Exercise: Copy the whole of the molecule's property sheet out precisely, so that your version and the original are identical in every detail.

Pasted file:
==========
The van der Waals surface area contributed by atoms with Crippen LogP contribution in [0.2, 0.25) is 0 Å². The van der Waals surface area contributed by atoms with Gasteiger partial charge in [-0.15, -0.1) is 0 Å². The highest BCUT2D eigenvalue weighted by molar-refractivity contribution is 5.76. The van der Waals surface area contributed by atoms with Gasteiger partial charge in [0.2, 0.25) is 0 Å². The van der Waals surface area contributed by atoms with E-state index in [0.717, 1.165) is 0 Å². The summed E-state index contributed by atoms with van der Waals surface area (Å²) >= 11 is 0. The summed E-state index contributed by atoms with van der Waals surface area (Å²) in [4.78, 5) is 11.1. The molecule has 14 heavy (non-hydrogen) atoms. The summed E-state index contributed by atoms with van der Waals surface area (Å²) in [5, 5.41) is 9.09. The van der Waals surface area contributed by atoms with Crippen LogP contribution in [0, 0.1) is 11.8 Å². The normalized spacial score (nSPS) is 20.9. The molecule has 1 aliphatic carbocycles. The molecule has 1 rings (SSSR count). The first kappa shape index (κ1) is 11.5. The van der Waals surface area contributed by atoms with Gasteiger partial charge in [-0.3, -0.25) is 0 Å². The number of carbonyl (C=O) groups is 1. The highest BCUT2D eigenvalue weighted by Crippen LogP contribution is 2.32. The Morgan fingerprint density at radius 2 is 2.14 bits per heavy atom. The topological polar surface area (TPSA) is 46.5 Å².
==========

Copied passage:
The van der Waals surface area contributed by atoms with Crippen LogP contribution in [0.2, 0.25) is 0 Å². The van der Waals surface area contributed by atoms with Gasteiger partial charge in [-0.15, -0.1) is 0 Å². The highest BCUT2D eigenvalue weighted by molar-refractivity contribution is 5.76. The van der Waals surface area contributed by atoms with Gasteiger partial charge in [0.2, 0.25) is 0 Å². The van der Waals surface area contributed by atoms with E-state index in [0.717, 1.165) is 0 Å². The summed E-state index contributed by atoms with van der Waals surface area (Å²) >= 11 is 0. The summed E-state index contributed by atoms with van der Waals surface area (Å²) in [4.78, 5) is 11.1. The molecule has 14 heavy (non-hydrogen) atoms. The summed E-state index contributed by atoms with van der Waals surface area (Å²) in [5, 5.41) is 9.09. The van der Waals surface area contributed by atoms with Crippen LogP contribution in [0, 0.1) is 11.8 Å². The normalized spacial score (nSPS) is 20.9. The molecule has 1 aliphatic carbocycles. The molecule has 1 rings (SSSR count). The first kappa shape index (κ1) is 11.5. The van der Waals surface area contributed by atoms with Gasteiger partial charge in [-0.3, -0.25) is 0 Å². The number of carbonyl (C=O) groups is 1. The highest BCUT2D eigenvalue weighted by Crippen LogP contribution is 2.32. The Morgan fingerprint density at radius 2 is 2.14 bits per heavy atom. The topological polar surface area (TPSA) is 46.5 Å².